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My local shop charges me like two bucks for the "ES".

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The "ES" is a non-resister plug. It could damage your CDI unit. I have a 92 Cr250 and always went cheap on the plugs, "ES", so far it hasn't hurt anything but any professional tuner will tell you not to run them.

Nope, the R in BR indicates that it IS a resistor plug....look here for a downloadable chart from NGK.

http://www.ngksparkplugs.com/techinfo/spark_plugs/faq/faqcode.asp?nav=31200&country=US

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How about the BR8EYA?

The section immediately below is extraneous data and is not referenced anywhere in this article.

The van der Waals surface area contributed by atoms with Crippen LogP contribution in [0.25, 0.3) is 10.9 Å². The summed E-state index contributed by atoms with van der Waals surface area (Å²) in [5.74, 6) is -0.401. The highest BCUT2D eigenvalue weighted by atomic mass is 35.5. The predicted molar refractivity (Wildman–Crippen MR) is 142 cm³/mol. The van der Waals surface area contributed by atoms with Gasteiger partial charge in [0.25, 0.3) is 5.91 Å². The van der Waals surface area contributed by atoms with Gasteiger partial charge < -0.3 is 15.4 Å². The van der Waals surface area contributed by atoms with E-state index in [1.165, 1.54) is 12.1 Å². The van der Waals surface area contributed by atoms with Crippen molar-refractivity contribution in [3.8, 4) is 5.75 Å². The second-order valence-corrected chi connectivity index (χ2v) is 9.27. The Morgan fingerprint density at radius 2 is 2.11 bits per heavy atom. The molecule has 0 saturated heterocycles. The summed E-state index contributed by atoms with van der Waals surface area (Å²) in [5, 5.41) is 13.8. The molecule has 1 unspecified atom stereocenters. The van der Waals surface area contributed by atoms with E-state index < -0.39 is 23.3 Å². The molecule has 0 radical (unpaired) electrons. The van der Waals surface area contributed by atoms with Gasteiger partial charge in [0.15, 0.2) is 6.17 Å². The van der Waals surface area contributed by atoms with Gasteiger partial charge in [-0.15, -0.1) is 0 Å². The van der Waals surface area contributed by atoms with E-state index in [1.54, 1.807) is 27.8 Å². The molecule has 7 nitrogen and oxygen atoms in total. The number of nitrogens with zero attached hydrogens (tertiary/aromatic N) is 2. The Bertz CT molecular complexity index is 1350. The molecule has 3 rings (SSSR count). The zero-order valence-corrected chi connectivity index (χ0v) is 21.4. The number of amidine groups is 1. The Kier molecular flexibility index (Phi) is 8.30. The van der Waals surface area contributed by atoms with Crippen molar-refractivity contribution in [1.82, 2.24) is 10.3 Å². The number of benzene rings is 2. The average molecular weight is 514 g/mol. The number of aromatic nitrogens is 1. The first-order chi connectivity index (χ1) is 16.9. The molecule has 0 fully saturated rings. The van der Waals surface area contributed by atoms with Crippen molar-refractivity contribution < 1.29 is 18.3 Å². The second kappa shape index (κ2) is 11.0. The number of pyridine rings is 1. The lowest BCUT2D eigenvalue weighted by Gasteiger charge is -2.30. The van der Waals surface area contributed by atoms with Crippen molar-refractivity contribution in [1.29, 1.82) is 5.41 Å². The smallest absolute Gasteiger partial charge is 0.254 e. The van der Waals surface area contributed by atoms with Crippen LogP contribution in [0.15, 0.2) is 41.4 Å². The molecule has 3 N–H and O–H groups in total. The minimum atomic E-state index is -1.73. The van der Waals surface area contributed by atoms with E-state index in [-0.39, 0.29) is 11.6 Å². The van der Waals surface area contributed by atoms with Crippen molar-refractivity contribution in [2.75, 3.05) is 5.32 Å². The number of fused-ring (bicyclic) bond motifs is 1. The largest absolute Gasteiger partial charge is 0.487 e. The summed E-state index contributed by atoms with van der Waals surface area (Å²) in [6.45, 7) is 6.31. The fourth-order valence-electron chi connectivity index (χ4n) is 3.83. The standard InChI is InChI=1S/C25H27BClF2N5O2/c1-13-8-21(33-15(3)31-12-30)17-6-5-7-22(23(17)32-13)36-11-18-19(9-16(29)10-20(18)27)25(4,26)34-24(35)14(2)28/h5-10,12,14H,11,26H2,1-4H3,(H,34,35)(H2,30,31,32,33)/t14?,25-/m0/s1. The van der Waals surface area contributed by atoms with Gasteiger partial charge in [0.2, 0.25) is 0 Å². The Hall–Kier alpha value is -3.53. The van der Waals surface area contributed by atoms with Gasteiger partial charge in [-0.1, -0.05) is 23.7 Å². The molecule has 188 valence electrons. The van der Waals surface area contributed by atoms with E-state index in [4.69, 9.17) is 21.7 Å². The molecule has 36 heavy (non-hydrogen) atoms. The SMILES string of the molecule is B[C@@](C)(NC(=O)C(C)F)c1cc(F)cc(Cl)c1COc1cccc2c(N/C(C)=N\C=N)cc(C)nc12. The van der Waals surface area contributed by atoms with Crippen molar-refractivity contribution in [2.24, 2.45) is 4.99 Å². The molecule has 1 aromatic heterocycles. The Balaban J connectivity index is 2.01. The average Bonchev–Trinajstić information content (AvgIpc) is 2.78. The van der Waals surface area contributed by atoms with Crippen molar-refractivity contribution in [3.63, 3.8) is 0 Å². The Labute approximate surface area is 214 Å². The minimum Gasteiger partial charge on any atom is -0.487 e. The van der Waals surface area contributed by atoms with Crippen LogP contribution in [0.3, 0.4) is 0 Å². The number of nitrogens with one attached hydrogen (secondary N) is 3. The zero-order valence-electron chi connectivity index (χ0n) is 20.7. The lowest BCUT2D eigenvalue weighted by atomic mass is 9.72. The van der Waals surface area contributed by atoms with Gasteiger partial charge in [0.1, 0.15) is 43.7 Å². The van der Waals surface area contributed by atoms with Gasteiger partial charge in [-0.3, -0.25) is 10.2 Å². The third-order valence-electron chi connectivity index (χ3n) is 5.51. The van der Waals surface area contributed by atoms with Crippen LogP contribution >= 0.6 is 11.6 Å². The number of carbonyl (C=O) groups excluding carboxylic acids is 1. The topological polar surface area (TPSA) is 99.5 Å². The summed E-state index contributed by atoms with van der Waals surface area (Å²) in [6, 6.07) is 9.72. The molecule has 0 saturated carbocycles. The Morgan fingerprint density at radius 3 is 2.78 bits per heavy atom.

I work at a snomobile shop, and we swap BR9EYA's into sleds all the time where a BR9ES is supposed to be. Whats the difference?

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"The "ES" is a non-resister plug" I still believe that statement to be factual. Nope to what?

OK-here goes. B=14mm thread diameter---R=resistor---EG=V grooved nickel alloy center electrode--- ES=standard 3/4 inch reach center electrode. So, a B8ES is a non resistor plug. A BR8ES is a resistor plug. The EG is less prone to fouling, according to NGK. I have found the opposite to be true. I like the ES plugs. I get them at the auto parts store for 99 cents.

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"The "ES" is a non-resister plug" I still believe that statement to be factual. Nope to what?

An "R" after the letter designation indicates a resistor plug. So the BR8ES is a resistor plug.

The ES or EG signifies what electrode type is used. ES is standard electrode, EG is fine wire type.

As mentioned go to the NGK site and they have a nice chart that explains it.